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September 12, 2002

Close gap between Pitt faculty pay & AAU average salaries

As Pitt prepares its state appropriation request for the next fiscal year, a University Senate committee is once again calling on the administration to close the gap between professors' salaries here and the average faculty pay among Pitt's fellow members of the Association of American Universities (AAU).

In a Sept. 6 letter to Chancellor Mark Nordenberg, the Senate's budget policies committee (BPC) recommended increasing the pool of money for faculty salaries by at least 4 percent for the fiscal year that will begin on July 1, 2003.

"For more rapid improvement in our comparative standing [within the AAU], an increase of 5-6 percent would be desirable," BPC members wrote.

"For several years," the committee noted, "average faculty salaries at Pitt have fallen well short of the University's stated goal of at least the median, for each academic rank" within the AAU, a group of prominent North American research universities that includes public institutions (Pitt and Penn State among them) as well as private schools such as Harvard and Stanford.

"This goal had been attained, at least for some ranks, in the early 1990s, but the salary freeze in FY96 and comparatively low increases in recent years have caused a significant deterioration in Pitt's salary rankings with respect to our peer institutions," BPC wrote.

Last, year, average salaries among full professors at the Pittsburgh campus trailed the AAU median by $6,000, associates by $4,800 and assistants by $2,900. Faculty librarians ranked near the bottom of their comparison group (AAU schools that also belong to the Association of Research Libraries) and trailed the AAU/ARL median by $6,400. The gap between average salaries at Pitt regional campuses and at AAU branch campuses ranged between $800 and $6,800.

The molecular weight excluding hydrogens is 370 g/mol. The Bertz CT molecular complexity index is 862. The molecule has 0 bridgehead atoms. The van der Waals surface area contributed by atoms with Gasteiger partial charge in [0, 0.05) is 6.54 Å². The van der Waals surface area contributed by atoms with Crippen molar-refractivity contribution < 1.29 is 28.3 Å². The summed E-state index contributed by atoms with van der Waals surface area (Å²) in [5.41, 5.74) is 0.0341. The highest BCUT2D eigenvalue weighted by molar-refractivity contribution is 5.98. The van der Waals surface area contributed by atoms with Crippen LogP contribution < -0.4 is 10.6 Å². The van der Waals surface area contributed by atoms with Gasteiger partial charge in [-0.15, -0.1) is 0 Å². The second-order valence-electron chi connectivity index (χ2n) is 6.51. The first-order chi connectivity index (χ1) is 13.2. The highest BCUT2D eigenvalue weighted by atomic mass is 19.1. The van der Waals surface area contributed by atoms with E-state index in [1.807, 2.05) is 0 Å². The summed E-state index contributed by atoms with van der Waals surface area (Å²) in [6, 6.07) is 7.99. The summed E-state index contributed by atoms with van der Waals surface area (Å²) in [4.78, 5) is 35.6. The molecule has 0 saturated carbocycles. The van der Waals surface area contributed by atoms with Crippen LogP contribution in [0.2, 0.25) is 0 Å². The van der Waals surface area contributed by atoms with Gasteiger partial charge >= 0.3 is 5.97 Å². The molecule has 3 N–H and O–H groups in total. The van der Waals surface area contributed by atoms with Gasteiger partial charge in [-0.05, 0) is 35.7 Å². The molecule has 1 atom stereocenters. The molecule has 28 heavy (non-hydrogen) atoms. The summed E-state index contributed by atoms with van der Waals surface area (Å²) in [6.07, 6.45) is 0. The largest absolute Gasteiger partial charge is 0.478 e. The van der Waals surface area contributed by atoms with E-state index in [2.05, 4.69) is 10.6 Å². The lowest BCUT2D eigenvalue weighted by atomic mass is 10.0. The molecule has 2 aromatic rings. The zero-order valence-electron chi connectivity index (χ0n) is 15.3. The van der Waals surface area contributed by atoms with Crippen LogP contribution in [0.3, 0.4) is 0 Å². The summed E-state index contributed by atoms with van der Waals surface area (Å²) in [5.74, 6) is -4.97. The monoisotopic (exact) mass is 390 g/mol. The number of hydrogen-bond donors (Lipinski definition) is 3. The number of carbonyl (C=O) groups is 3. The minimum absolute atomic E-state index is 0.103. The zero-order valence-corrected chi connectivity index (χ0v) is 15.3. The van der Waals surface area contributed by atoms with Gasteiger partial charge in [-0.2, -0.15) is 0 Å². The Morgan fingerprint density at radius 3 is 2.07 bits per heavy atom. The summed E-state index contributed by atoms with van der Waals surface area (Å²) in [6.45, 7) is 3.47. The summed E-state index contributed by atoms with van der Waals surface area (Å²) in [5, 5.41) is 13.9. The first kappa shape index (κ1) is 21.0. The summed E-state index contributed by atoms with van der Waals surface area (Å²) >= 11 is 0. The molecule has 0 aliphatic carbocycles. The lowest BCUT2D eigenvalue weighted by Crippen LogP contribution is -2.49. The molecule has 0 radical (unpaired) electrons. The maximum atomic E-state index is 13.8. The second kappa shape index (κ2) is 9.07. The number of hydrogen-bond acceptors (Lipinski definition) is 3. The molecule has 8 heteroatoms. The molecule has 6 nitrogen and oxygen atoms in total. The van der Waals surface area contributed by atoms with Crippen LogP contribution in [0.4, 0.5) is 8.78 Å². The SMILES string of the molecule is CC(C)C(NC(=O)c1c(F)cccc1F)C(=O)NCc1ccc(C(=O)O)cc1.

"We appreciate Chancellor Nordenberg's recognition that the recent history of salary increases has put the University at a comparative disadvantage, and we welcome his decision to support a 3.5 percent increase in this year's salary pool, despite a 3.7 percent reduction in Pitt's state appropriation," BPC's letter stated.

The University faces a Sept. 20 deadline for submitting its FY 2003-04 state funding request to Harrisburg. The annual request includes, among other things, Pitt's proposals for salary and tuition increases next year. Senior administrators have not decided on those proposals yet, said Arthur G. Ramicone, vice chancellor for Budget and Controller.

BPC gives the chancellor its own recommendations early each fall, in the hope that the committee's advice will figure into the administration's decision.

Harrisburg officials are projecting a state budget shortfall this year of $1.25 billion-$1.5 billion, Ramicone cautioned.

BPC acting chairperson Stephen Carr said the best that Pitt probably can expect from the state next year is to avoid another cut in funding.

Given the near-impossibility of predicting accurately at this time how Pitt's 2003-04 state appropriation will shape up, BPC's salary recommendation "has exactly the same level of realism" as the one that Pitt's administration will submit later this month, Carr maintained.